Synopses & Reviews
On August 11, 1979, after a week of extraordinary monsoon rains in the Indian state of Gujarat, the two mile-long Machhu Dam-II disintegrated. The waters released from the dams massive reservoir rushed through the heavily populated downstream area, devastating the industrial city of Morbi and its surrounding agricultural villages. As the torrents thirty-foot-tall leading edge cut its way through the Machhu River valley, massive bridges gave way, factories crumbled, and thousands of houses collapsed. While no firm figure has ever been set on the disasters final death count, estimates in the floods wake ran as high as 25,000. Despite the enormous scale of the devastation, few people today have ever heard of this terrible event. The Guinness Book of World Records and a few obscure articles contain the scant publicly available information about it. This book tells, for the first time, the suspenseful and multifaceted story of the Machhu dam disaster. Based on over 130 interviews and extensive archival research, the authors recount the disaster and its aftermath in vivid firsthand detail. The book progresses sequentially, beginning with a centuries-old folktale that foretells Morbis destruction and ending with an examination of the floods present-day legacy in the lives of its survivors. Whenever possible, the story of the flood and its aftermath is told through the voices and viewed through the eyes of the people who survived the devastation. Moreover, the book presents important findings culled from formerly classified government documents that reveal the long-hidden failures that culminated in one of the deadliest floods in history. The authors follow characters whose lives were interrupted and forever altered by the flood; provide vivid first-hand descriptions of the disaster and its aftermath; and shed light on the never-completed judicial investigation into the dams collapse. With its suspenseful plot, compelling characters, and moving nonfiction narrative, this book reads more like a novel than a nonfiction account, revealing the profound human tragedy behind the dry statistics and painting a portrait of an India torn between its feudal past and its industrial future.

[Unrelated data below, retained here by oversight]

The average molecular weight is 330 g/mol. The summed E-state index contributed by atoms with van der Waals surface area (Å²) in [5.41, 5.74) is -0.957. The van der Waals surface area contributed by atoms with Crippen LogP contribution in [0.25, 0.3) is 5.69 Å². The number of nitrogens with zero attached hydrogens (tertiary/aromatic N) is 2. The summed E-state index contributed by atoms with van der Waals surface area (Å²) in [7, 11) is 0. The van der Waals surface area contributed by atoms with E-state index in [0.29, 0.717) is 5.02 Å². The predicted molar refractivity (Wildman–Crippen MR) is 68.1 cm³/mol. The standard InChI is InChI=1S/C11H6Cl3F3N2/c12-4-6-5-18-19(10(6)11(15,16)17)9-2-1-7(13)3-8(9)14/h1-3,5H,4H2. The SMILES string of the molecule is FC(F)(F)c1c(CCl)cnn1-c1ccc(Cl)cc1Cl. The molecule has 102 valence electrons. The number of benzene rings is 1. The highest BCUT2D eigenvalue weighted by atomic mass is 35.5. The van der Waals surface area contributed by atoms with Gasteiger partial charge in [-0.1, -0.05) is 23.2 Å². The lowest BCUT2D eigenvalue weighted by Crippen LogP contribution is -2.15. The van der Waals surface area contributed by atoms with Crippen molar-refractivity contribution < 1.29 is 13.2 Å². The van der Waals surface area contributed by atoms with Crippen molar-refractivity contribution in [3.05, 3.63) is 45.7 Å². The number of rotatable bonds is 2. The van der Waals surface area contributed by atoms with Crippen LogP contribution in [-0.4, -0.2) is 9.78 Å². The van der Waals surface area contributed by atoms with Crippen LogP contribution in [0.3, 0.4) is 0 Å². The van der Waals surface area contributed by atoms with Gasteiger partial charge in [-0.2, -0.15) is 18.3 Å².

"On August 11, 1979, tens of thousands of Indians were killed in the eastern state of Gujarat when a two-mile damn broke during an unusually fierce monsoon and the surrounding towns were flooded. Like many catastrophes endured by the impoverished, the Macchu Dam disaster has been largely lost to history. Now, through oral histories and significantly varied personal profiles from the Mayor to a selfless prisoner to a tobacco stall owner this tragedy finds an excavation in the memories of those who experienced it, and the authors deserve credit for their extensive research and clearly invested compassion (Sandesara is the son of a Machhu flood survivor; Wooten, a former Harvard Kennedy School research fellow, teaches writing at a KIPP school in New Orleans). Unfortunately, as written, the context, outcome, and contributing factors both manmade and otherwise become quizzically hard to follow. While the multitude of voices and experiences collected here should reflect the massive scale on which the destruction occurred, the text itself feels confused, jumbled; no unifying narrative culls together a clear shape of the events or their impact, resulting in a history that continues to remain largely untold. (May)" Publishers Weekly Copyright PWxyz, LLC. All rights reserved.
With its suspenseful plot, compelling characters, and moving nonfiction narrative, No One Had a Tongue to Speak reads more like a novel than a nonfiction account, revealing the profound human tragedy of the 1979 Machhu dam disaster.
(Philadelphia, PA), the son of a Machhu flood survivor, is pursuing an MD and a PhD in social anthropology at the University of Pennsylvania. As a Harvard Frederick Sheldon Prize Fellow, he worked as a researcher for Peru’s Ministry of Health, preparing a report on the integration of prenatal care with testing and treatment of HIV and syphilis in the national health system.
Tom Wooten (New Orleans, LA) teaches writing at KIPP McDonogh 15 School for the Creative Arts in New Orleans as a Teach for America corps member. As a Harvard Kennedy School research fellow, he traveled to New Orleans to conduct interviews with the leaders of the city’s neighborhood-based recovery efforts.
While pursuing degrees in Harvard University’s Social Studies program, the authors traveled to India, where they did the field research that is the foundation of this book.
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